Book Review: Infinity One, ed. Robert Hoskins (1970) (Poul Anderson, Anne McCaffrey, Gene Wolfe, Robert Silverberg, Miriam Allen deFord, et al.)

This anthology contains the fourth post in a loose series on SF short stories that are critical in some capacity of space agencies, astronauts, and the culture which produced them. I decided to review the entire anthology!

Today: Katherine MacLean’s “Echo” (1970), 3.75/5 (Good). The entire anthology is available online here

Previously: William Tenn’s “Down Among the Dead Men” (1954), 5/5 (Masterpiece). First appeared in the June 1954 issue of Galaxy Science Fiction, ed. H. L. Gold. You can read it online here.

Up Next: Theodore Sturgeon’s “The Man Who Lost the Sea” (1959). First appeared in the October 1959 issue of The Magazine of Fantasy and Science Fiction, ed. Robert P. Mills. You can read the story online here.

Jim Steranko’s cover for the 1st edition

3/5 (Collated rating: Average)

Robert Hoskins “resurrected” Infinity Science Fiction magazine (1955-1958) as a five volume anthologies series between 1970-1973. The first volume, Infinity One (1970), contains sixteen original stories and one reprint from the original magazine–Arthur C. Clarke’s “The Star” (1955). SF Encyclopedia describes the anthology series as “a competent but not outstanding series.”

Eight of the seventeen stories fall into the “good” category. While none are masterpieces, Robert Silverberg, Arthur C. Clarke, Barry N. Malzberg co-writing with Kris Neville, Katherine MacLean, Gene Wolfe, and Poul Anderson Continue reading

Updates: Recent Science Fiction Purchases No. CCLXIV (Ben Bova, Marjorie Bradley Kellogg, Robert Wilfred Franson, Barry N. Malzberg and Edward L. Ferman edited anthology)

As always which books/covers/authors intrigue you? Which have you read? Disliked? Enjoyed?

Ben Bova (1932-2020) passed away a few weeks ago due to Covid-19 complications (and a stroke) (Tor Remembrance Article). While I haven’t had the best luck with his work, if you have any fond memories of him or reading his SF, let me know in the comments. I purchased his first collection Forward in Time (1973) (below) in his honor.

1. Final Stage: The Ultimate Science Fiction Anthology, ed. Barry N. Mazlberg and Edward L. Ferman (1974)

David Pelham’s cover for the 1975 edition

From the back cover: “Thirteen fantastic new stories on the classic themes of Science Fiction.” See Continue reading

Updates: Recent Science Fiction Purchases No. CCLXIII (Elizabeth A. Lynn, Romanian SF Anthology, Eastern European SF Anthology, and Barry N. Malzberg)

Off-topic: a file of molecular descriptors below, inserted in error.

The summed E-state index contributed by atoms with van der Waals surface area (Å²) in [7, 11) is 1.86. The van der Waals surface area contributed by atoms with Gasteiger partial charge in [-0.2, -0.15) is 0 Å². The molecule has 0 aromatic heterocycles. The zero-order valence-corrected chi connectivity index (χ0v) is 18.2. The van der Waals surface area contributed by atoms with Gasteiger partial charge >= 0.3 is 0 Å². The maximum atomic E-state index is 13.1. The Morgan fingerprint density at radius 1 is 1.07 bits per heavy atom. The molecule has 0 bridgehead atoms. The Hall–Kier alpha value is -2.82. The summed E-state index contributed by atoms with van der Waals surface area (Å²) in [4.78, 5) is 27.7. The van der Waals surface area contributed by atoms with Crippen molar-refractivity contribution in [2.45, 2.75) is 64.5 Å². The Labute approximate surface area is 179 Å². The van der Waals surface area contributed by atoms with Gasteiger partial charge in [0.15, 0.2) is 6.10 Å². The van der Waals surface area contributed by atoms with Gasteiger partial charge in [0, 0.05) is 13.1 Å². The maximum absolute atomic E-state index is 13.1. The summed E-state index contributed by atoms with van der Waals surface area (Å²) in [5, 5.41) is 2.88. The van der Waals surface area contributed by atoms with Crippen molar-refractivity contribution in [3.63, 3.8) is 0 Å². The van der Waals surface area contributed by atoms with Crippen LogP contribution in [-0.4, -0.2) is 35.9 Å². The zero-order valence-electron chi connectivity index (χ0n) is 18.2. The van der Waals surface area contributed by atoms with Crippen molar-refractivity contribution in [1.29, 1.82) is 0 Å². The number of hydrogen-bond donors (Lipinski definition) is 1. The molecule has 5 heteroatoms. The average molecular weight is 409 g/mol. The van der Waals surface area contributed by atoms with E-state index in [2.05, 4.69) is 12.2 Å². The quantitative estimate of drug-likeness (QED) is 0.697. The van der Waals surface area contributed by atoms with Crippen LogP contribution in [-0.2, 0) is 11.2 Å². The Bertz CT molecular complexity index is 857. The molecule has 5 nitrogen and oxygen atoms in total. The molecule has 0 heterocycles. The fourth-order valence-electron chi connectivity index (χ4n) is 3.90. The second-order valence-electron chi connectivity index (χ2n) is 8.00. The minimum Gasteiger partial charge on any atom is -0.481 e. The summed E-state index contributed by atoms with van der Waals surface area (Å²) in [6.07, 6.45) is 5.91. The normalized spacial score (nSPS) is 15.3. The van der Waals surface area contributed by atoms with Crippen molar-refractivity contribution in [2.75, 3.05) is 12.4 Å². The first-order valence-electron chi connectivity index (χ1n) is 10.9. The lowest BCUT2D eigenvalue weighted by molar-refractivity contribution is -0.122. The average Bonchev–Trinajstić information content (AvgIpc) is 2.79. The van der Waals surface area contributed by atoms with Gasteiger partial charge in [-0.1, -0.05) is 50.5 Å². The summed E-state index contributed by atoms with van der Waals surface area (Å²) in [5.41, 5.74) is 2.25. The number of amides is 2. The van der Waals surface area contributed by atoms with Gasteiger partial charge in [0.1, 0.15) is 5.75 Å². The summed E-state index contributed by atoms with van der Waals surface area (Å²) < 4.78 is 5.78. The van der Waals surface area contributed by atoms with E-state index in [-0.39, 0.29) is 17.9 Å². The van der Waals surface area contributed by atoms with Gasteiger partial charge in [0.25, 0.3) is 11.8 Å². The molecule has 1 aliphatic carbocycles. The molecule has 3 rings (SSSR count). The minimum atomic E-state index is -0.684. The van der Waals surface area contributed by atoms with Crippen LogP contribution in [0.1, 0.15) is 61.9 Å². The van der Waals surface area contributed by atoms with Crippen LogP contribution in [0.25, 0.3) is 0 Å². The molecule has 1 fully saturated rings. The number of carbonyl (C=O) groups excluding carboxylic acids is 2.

As always which books/covers/authors intrigue you? Which have you read? Disliked? Enjoyed?

1. Other Worlds, Other Seas, ed. Darko Suvin (1970)

Paul Lehr’s cover for the 1972 edition

From the back cover: “Darko Suvin was born in Zagreb, Yugoslavia in 1930. An internationally known critic of literature and theater, he is the author of seven books of criticism including POSSIBLE WORLDS—An outline of Science-Fiction and Utopias.

Stanislaw Lem of Poland, author of SOLARIS, is only the most famous of a burgeoning group of Eastern European writers. His contribution to OTHER WORLDS, OTHER SEAS—four brilliant stories—is a treat to his hundreds of thousands of American admirers. But a whole body of first rate s-f is now being produced in the socialist countries by equally gifted writers such as Josef Nesvadba, Anatoliy Dneprov, and Anton Continue reading

Short Book Reviews: Samuel R. Delany’s The Ballad of Beta-2 (1965), Barry N. Malzberg’s The Last Transaction (1977), and Philip McCutchan’s A Time for Survival (1966)

My “to review” pile is growing and my memory of them is fading… hence short—far less analytical—reviews.

1. The Ballad of Beta-2, Samuel R. Delany (1965)

(Vincent Di Fate’s cover for the 1982 edition)

3.25/5 (Vaguely Good)

As I’ve been on a generation ship kick as of late, I was excited to pull out my copy of Samuel R. Delany’s early novel The Ballad of Beta-2 (1965). Delany subverts the standard (and infuriating) trope of cultural stasis—for the sake of societal stability—that authors suggest will occur between the colony ship’s departure and arrival. Instead, Delany explores the intermediary generations by examining a series of ballads Continue reading

Updates: Recent Science Fiction Acquisitions No. CCV (Farmer + Simak + Effinger + New Dimensions Anthology)

1. I recently read and reviewed enthusiastically New Dimensions 3, ed. Robert Silverberg (1973). Inspired, I procured quite a few more in the series… Here is number 1. Looks like an absolutely spectacular lineup — Le Guin, Ellison, Malzberg, Lafferty, etc.

2. One always needs more Clifford D. Simak, right?

3. Huge fan of George Alec Effinger’s novels and short stories. Here’s what I’ve reviewed so far…. Heroics (1979), Irrational Numbers (1976), and What Entropy Means to Me (1972).